Decoy Strategies for Geese

Tips to capitalize on proven bird habits to put more geese in the decoys

by John Pollman

What are the odds that if given a choice between sitting in a blind without a gun or not going out at all, many hunters would choose the latter?

Let's be honest: hunters love trigger time, but a vast majority of folks enjoy soaking in the sights of a morning on a marsh or in the field just as much.

But how many hunters really watch what is actually going on?

For one of the nation's top goose hunters, a lifetime of observing bird behavior has helped him take some of the guesswork out of decoy spreads. The following are ways he believes hunters can capitalize on proven bird habits and put more geese in the decoys this hunting season.

Weather wise

The Missouri River runs through the heart of South Dakota, and each year hundreds of thousands of Canada, white-fronted and snow geese follow the natural corridor as they migrate south.

Having grown up on the banks of the Mighty Mo', Tyson Keller has long enjoyed a front-row seat to the habits of migrating geese.

Keller, media relations specialist for Avery Outdoors, says that observing how bird behavior changes over the course of a season has helped him put more geese in the decoys.

"Every day is a new day due to changing weather and the various stages of migration within a season," says Keller. "I have found that you want to make sure that your decoy spread reflects the birds you are targeting and the current hunting conditions."

In terms of weather, Keller explains that the warmer temperatures that often accompany early-season hunts tend to keep birds spread out in a field. Consequently, hunters should set up their decoys in loosely arranged family groups.

When the mercury begins to drop, geese like to get cozy.

"During colder weather, geese will typically become more concentrated on the ground and more apt to almost land on top of one another when hitting the field," says Keller. "In this type of situation, a hunter is better off setting a tighter-packed spread with a hole that is designed as a runway for incoming birds."





When temperatures bottom out and fields are snow packed, Keller says birds will concentrate even more, often standing shoulder to shoulder or lying down on the ground.

In these conditions, Keller recommends using shell decoys or full-bodied decoys with their bases removed. But be sure to mix in a few full-bodies to represent birds that have just landed or birds that are stretching or walking to a new food source.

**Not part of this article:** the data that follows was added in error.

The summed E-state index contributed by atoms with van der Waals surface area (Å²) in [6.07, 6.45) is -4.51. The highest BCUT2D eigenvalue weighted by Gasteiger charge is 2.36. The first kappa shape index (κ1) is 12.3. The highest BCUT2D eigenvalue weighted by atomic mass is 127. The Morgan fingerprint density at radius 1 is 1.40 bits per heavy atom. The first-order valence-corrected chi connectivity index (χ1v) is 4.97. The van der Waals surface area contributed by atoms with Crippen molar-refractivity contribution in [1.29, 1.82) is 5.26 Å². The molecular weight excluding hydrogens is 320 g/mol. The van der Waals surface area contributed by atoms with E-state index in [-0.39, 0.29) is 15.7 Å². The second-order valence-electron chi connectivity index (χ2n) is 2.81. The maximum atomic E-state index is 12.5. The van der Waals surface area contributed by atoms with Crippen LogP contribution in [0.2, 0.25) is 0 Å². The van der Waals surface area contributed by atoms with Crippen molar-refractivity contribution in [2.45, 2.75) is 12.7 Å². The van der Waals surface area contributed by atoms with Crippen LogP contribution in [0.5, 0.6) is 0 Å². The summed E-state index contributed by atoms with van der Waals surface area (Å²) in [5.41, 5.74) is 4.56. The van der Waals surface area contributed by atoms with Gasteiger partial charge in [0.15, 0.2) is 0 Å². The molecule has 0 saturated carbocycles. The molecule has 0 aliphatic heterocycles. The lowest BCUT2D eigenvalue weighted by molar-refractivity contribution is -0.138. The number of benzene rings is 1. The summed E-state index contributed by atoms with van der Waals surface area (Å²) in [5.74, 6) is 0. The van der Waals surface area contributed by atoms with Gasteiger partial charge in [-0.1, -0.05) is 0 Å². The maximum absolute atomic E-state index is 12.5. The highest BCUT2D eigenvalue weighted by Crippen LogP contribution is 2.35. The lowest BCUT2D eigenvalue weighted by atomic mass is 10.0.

Along with temperatures, Keller has also observed that the wind can play a key factor in decoy location.

"During windy conditions, birds will often seek areas in the field that are protected," Keller explains. "Look for low-lying swales or impressions behind hills. Birds will always tend to get on the protected side of a landform."

Conversely, on days with little wind, geese will often seek out high points or plateaus in fields.

Change with the migration

As a season progresses, and different species of geese begin to make their way down the flyway, Keller suggests hunters modify their decoy spreads accordingly.

"Lesser Canada geese tend to pack together on the ground and move rapidly as a group, whereas honkers will land with other flocks but then likely spread out into smaller bunches," he says.

Keller says the goal is just to keep things looking realistic, and sometimes that can also help a hunter get noticed.

"When there is a mixture of species in the area, I like throwing in a couple dozen snow goose full-bodies at the upwind side of the spread, and I often throw in a few specks to add color and realism," says Keller. "Not only does this represent the real flocks on the ground, the added color makes the spread visible from a much further distance to birds in the air."

Keller also recommends hunters take a look at the styles of decoys they are using. Sleeper and rester poses work great along a shoreline. In the field, he typically uses 70 percent feeder decoys to 30 percent active – a ratio that simulates birds attacking a prevalent food source and a flock that is not alarmed.

Keller says it all comes back to using decoy spreads that reflect observations of real birds in the field.

"Pay attention to the details and continue to observe bird habits," says Keller. "It is simply the best way to make your spread look realistic."

Picking up on bird behavior is something every hunter can do, and the more you know, the more likely you will be to stay one step ahead of your game this season.